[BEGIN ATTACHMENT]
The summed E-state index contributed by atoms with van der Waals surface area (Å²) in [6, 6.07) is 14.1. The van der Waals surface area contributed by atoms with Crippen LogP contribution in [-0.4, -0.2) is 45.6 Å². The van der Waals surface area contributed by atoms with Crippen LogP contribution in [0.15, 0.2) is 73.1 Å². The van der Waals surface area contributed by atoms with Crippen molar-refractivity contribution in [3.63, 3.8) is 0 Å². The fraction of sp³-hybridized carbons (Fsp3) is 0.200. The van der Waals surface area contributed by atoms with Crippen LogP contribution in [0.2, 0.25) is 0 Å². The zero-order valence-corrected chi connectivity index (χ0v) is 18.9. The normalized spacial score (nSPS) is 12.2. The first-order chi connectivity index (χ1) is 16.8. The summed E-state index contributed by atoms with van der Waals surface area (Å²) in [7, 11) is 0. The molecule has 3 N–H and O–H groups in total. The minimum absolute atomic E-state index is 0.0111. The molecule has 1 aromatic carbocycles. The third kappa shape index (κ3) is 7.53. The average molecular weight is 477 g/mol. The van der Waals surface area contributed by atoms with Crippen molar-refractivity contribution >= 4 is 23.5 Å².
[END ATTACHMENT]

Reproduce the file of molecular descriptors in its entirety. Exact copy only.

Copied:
The summed E-state index contributed by atoms with van der Waals surface area (Å²) in [6, 6.07) is 14.1. The van der Waals surface area contributed by atoms with Crippen LogP contribution in [-0.4, -0.2) is 45.6 Å². The van der Waals surface area contributed by atoms with Crippen LogP contribution in [0.15, 0.2) is 73.1 Å². The van der Waals surface area contributed by atoms with Crippen molar-refractivity contribution in [3.63, 3.8) is 0 Å². The fraction of sp³-hybridized carbons (Fsp3) is 0.200. The van der Waals surface area contributed by atoms with Crippen LogP contribution in [0.2, 0.25) is 0 Å². The zero-order valence-corrected chi connectivity index (χ0v) is 18.9. The normalized spacial score (nSPS) is 12.2. The first-order chi connectivity index (χ1) is 16.8. The summed E-state index contributed by atoms with van der Waals surface area (Å²) in [7, 11) is 0. The molecule has 3 N–H and O–H groups in total. The minimum absolute atomic E-state index is 0.0111. The molecule has 1 aromatic carbocycles. The third kappa shape index (κ3) is 7.53. The average molecular weight is 477 g/mol. The van der Waals surface area contributed by atoms with Crippen molar-refractivity contribution >= 4 is 23.5 Å².